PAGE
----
We are also assisting in setting up a Biodiversity Group in Castlewellan. The group will incorporate red squirrel conservation into their work to safeguard the important red squirrel population in this woodland

Future project development

Expanding the project area to include the nearby town of Newry, which is densely populated with grey squirrels and which acts as a source population for reinvasion of the Mournes buffer area

Use of the Kania 2000 tree trap as a tool for dispatch has been successful.

Paid staff and volunteers used the trap and it has enabled more volunteers to carry out dispatch as before many were not happy to undertake cranial dispatch but will happily use a Kania

References

Shuttleworth CM, Lurz PWW & Gurnell J (2016) The grey squirrel: ecology and management of an invasive species in Europe. European Squirrel Initiative, 532 pp

Finlay S (2017) Squirrel and pine marten survey 2017. Red Squirrels United, Ulster Wildlife unpublished report

Quantified summary data

Date commencement: The Red Squirrels United project began in September 2016.

Surveillance effort in time and space: In the first 26 months the cumulative landscape area included in the Mournes Plain and buffer zone was 1,948 km2 see attached map). The total area of sites covered including private landowners, forestry, other NGOs and landowners is 8,343.61 hectares. We are securing new permissions on a weekly basis and are currently in talks with Newry, Mourne and Down District Council to acquire permissions for their lands within the area.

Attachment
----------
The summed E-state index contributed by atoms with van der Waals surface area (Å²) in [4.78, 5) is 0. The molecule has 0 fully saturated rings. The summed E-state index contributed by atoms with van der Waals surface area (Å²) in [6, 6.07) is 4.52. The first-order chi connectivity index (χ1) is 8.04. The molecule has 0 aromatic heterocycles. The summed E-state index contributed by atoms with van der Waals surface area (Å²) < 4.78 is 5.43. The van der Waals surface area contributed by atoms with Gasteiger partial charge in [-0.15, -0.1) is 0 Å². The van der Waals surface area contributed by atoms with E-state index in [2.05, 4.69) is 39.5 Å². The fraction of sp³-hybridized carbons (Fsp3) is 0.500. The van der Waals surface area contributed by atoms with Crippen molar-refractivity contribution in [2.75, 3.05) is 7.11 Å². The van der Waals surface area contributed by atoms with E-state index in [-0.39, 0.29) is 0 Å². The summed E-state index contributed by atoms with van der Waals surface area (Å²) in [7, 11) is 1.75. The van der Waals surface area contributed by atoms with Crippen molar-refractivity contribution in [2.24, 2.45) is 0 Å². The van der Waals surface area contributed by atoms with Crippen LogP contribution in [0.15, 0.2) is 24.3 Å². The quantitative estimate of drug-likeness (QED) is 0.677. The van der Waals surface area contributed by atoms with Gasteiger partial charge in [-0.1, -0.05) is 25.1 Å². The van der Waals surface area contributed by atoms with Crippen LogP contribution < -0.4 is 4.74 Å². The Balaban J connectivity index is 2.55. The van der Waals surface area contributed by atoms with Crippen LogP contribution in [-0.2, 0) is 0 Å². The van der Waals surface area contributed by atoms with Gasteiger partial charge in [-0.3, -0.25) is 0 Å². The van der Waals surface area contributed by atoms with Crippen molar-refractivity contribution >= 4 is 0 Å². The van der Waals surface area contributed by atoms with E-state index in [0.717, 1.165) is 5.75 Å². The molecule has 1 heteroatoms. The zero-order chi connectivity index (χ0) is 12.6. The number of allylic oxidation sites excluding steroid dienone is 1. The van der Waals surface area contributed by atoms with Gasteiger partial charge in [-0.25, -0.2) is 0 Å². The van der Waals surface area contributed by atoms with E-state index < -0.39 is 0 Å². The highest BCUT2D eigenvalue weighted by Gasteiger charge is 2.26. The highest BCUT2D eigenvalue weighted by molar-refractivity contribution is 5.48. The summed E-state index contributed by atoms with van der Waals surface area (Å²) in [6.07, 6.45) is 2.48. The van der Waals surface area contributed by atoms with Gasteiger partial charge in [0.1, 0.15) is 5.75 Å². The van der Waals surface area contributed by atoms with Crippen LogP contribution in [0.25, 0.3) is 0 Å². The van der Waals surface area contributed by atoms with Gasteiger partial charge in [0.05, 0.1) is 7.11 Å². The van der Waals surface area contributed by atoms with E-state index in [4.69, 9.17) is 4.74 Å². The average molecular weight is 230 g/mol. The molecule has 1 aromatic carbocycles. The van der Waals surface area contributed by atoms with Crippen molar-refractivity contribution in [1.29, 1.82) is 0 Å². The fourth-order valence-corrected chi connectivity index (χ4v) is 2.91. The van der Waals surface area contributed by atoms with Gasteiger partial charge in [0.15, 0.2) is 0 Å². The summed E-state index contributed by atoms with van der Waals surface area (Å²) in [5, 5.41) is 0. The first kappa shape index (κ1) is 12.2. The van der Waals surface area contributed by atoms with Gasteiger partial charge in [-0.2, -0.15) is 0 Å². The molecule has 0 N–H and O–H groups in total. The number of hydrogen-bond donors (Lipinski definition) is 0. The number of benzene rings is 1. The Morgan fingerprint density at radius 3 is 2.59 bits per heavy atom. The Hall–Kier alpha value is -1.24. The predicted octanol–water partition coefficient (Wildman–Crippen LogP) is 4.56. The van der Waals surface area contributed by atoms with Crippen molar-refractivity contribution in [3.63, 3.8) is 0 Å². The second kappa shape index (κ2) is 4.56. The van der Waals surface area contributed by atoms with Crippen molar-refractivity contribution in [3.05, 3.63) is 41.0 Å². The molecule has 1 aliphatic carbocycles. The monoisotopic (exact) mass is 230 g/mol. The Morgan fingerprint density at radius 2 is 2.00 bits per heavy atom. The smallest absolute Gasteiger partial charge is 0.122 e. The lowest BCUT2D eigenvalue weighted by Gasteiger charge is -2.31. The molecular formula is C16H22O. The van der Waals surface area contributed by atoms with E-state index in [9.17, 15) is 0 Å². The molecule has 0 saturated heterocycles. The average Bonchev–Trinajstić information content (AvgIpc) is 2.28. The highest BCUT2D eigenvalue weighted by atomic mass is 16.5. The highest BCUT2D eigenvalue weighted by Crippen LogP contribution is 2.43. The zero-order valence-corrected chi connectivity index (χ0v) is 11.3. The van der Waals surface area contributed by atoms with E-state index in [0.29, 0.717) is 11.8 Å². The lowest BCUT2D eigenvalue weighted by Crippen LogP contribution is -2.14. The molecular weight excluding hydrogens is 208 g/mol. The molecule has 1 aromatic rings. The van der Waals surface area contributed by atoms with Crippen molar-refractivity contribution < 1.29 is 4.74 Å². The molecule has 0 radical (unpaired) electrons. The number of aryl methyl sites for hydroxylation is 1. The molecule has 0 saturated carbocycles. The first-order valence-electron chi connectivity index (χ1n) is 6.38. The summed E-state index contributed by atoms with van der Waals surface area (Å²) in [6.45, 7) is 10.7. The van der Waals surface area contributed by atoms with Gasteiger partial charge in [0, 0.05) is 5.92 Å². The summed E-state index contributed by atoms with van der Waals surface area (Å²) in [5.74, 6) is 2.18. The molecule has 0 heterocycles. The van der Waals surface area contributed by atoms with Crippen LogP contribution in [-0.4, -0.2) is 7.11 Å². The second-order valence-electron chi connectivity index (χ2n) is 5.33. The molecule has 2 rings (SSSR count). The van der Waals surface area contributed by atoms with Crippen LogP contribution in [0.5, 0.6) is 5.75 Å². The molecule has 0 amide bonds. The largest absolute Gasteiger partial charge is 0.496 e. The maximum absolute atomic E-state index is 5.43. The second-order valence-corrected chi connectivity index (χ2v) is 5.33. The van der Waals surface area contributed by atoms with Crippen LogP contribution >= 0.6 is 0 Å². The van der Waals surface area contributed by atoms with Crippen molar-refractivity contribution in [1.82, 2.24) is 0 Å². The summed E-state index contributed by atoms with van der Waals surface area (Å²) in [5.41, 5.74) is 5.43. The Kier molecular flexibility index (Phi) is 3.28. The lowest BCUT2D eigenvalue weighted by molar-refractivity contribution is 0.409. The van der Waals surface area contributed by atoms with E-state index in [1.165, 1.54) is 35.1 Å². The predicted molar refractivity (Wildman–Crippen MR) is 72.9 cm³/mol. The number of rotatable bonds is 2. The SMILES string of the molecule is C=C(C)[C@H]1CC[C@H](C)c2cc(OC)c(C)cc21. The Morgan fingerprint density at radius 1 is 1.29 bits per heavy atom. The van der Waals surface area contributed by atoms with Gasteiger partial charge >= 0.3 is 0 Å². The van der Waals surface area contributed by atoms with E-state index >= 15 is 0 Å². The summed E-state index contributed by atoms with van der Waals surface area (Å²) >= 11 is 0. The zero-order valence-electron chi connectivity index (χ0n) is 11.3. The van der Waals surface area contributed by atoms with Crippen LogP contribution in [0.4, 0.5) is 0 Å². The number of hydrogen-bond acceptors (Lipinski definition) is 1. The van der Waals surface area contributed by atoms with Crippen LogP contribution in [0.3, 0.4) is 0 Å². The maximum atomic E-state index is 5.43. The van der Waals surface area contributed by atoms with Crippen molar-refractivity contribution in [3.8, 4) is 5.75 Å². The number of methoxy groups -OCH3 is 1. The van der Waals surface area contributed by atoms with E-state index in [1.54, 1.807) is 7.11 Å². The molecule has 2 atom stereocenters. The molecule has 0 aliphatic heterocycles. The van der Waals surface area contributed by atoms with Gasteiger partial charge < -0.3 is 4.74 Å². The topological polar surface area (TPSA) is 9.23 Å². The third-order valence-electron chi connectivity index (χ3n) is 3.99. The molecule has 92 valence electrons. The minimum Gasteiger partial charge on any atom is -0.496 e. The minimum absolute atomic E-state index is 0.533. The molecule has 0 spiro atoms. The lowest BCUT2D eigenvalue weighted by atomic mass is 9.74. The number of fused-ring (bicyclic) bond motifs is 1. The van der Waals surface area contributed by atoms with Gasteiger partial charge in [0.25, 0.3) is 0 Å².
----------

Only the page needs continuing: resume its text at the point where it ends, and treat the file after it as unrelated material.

Labour resource: During this time there was one full-time paid staff member working in this area whose focus was grey squirrel control and one part time staff member who undertook community engagement with the assistance of on average five volunteers

Resources use: They have had on average 30 cameras and 50 live traps at their disposal

the upland coniferous forest of

Dans le document Invasive Alien Species Colonisation Prevention: Your guide to early detection and rapid response (Page 82-92)